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Home blog Criminal Defense Is Social Media Making Crimes Worse?

Is Social Media Making Crimes Worse?

By Michael Guisti on October 30, 2017

social-1989152_1920Social media has become an integral part of many people’s lives today, for better or worse. While some people love how it connects them to their communities (or to the Kardashians and other celebrity favorites), others see it as one of society’s biggest disappointments. It’s a polarizing topic for sure, especially when you think about the implications it has on our culture.

For example, how has social media affected crime? Is it making crime rates worse, or is it improving things?

Or…is it creating a darker, more suspicious world for everyone, even the innocent?

Social Media’s Role in Crime

Whether you think social media has increased crime or not, there’s no denying that it has changed the way we experience and view crime. Just think about how many times you have seen crime-related articles in your social feeds. Of course, that’s nothing new – the famous newsroom slogan “If it bleeds, it leads,” has been around for more than a century. But never have we had the information so readily at our fingertips.

Social media has become an outlet for crime to be chronicled. Local crimes have been skyrocketed to national headlines by tens of thousands of people retweeting, “liking,” and sharing stories across multiple platforms. We are more involved with crime than ever before. Often, this can work to a defendant’s disadvantage – the public will judge him or her guilty before any trial takes place!

Evolution of Crime

Crime has evolved alongside social media’s ever-changing landscape. Old forms of crime have been given new flair. With many eyes scanning their feeds, some people view this as an opportunity to be seen. Thus, a new form of “performance crime” has appeared.

People have taken to social media to brag about their illegal activities and even narrate them. CBS has an interesting list of crimes that involved social media. Take New Jersey resident Sam Moeller as an example. Before illegally sneaking into a music festival without a ticket, he posted what he thought was an informational “how to” video, describing how he broke in. The video, of course, led to his arrest.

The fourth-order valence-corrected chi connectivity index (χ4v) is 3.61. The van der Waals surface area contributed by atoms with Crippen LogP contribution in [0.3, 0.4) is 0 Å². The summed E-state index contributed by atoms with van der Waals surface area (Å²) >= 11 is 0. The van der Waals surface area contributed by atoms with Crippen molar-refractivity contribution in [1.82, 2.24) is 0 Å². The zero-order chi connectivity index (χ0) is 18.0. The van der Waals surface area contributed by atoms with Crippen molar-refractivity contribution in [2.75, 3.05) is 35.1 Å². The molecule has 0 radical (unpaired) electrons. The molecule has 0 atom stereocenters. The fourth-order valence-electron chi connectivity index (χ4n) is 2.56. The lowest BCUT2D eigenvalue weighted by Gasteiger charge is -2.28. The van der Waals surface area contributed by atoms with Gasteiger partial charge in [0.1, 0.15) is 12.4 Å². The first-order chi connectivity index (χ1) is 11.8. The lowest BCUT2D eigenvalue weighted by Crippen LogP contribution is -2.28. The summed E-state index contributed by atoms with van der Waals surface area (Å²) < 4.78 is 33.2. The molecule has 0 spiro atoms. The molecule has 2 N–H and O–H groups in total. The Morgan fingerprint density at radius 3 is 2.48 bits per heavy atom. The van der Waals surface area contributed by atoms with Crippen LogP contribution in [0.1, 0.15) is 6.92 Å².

On an even darker note, disgruntled exes have posted intimate photos and videos of their former partners online as a form of revenge, causing serious damage—both emotional and financial. After all, anyone can post anything online, and some gullible people will believe it. In the complex Michelle Hadley case, this nearly cost one innocent woman her freedom!

Needless to say, the less you post online, the safer you’ll be. People can turn almost anything against you, and prosecutors and police specialize in grabbing information from suspects’ social media to condemn them.

So, Has Social Media Made Crime Worse?

On the surface, it seems that social media has exacerbated crime to new heights – and created a culture of “guilty in the court of public opinion.” But has it made crime worse? Certain new crimes emerge – like cyberbullying and Internet-based child pornography – but they are just variations of old ones. We also must consider how social media has helped solve some crimes and even added a new form of surveillance that hasn’t existed before. While social media and our interconnected online world may not “increase” crime, they do increase condemnation, so be careful in this brave new world.

If you believe you need criminal defense, you will need a knowledgeable and experienced lawyer at your side. At the Law Office of Michael L. Guisti, our founding attorney is rated as one of the nation’s top attorneys by the National Association of Distinguished Counsel. If you need legal help, call us toll-free at (888) 478-8999.

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